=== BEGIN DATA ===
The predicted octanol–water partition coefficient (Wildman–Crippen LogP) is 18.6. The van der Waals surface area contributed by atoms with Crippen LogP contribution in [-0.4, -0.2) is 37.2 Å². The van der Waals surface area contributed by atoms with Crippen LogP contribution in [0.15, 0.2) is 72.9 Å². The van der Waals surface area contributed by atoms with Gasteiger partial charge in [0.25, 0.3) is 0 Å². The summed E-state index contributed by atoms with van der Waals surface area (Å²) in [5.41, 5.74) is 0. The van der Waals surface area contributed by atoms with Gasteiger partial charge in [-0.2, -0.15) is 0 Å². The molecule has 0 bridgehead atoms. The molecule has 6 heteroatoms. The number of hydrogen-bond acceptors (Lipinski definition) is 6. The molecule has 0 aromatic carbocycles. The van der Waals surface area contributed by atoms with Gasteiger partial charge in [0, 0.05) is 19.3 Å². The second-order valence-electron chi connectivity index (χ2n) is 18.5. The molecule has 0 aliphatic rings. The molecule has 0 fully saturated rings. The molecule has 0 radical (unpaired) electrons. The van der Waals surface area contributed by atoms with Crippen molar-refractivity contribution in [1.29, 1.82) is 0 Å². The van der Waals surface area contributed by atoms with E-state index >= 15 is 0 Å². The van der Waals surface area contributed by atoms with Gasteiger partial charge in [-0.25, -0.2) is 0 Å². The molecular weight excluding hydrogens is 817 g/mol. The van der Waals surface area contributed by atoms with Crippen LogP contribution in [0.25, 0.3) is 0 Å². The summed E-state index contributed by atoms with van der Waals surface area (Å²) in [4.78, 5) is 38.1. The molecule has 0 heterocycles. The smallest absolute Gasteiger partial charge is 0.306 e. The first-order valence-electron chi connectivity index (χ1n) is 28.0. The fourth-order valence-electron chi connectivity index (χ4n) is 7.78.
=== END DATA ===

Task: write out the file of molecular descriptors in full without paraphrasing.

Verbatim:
The predicted octanol–water partition coefficient (Wildman–Crippen LogP) is 18.6. The van der Waals surface area contributed by atoms with Crippen LogP contribution in [-0.4, -0.2) is 37.2 Å². The van der Waals surface area contributed by atoms with Crippen LogP contribution in [0.15, 0.2) is 72.9 Å². The van der Waals surface area contributed by atoms with Gasteiger partial charge in [0.25, 0.3) is 0 Å². The summed E-state index contributed by atoms with van der Waals surface area (Å²) in [5.41, 5.74) is 0. The van der Waals surface area contributed by atoms with Gasteiger partial charge in [-0.2, -0.15) is 0 Å². The molecule has 0 bridgehead atoms. The molecule has 6 heteroatoms. The number of hydrogen-bond acceptors (Lipinski definition) is 6. The molecule has 0 aromatic carbocycles. The van der Waals surface area contributed by atoms with Gasteiger partial charge in [0, 0.05) is 19.3 Å². The second-order valence-electron chi connectivity index (χ2n) is 18.5. The molecule has 0 aliphatic rings. The molecule has 0 fully saturated rings. The molecule has 0 radical (unpaired) electrons. The van der Waals surface area contributed by atoms with Crippen molar-refractivity contribution in [1.29, 1.82) is 0 Å². The van der Waals surface area contributed by atoms with E-state index >= 15 is 0 Å². The van der Waals surface area contributed by atoms with Gasteiger partial charge in [-0.25, -0.2) is 0 Å². The molecular weight excluding hydrogens is 817 g/mol. The van der Waals surface area contributed by atoms with Crippen LogP contribution in [0.25, 0.3) is 0 Å². The summed E-state index contributed by atoms with van der Waals surface area (Å²) in [4.78, 5) is 38.1. The molecule has 0 heterocycles. The smallest absolute Gasteiger partial charge is 0.306 e. The first-order valence-electron chi connectivity index (χ1n) is 28.0. The fourth-order valence-electron chi connectivity index (χ4n) is 7.78.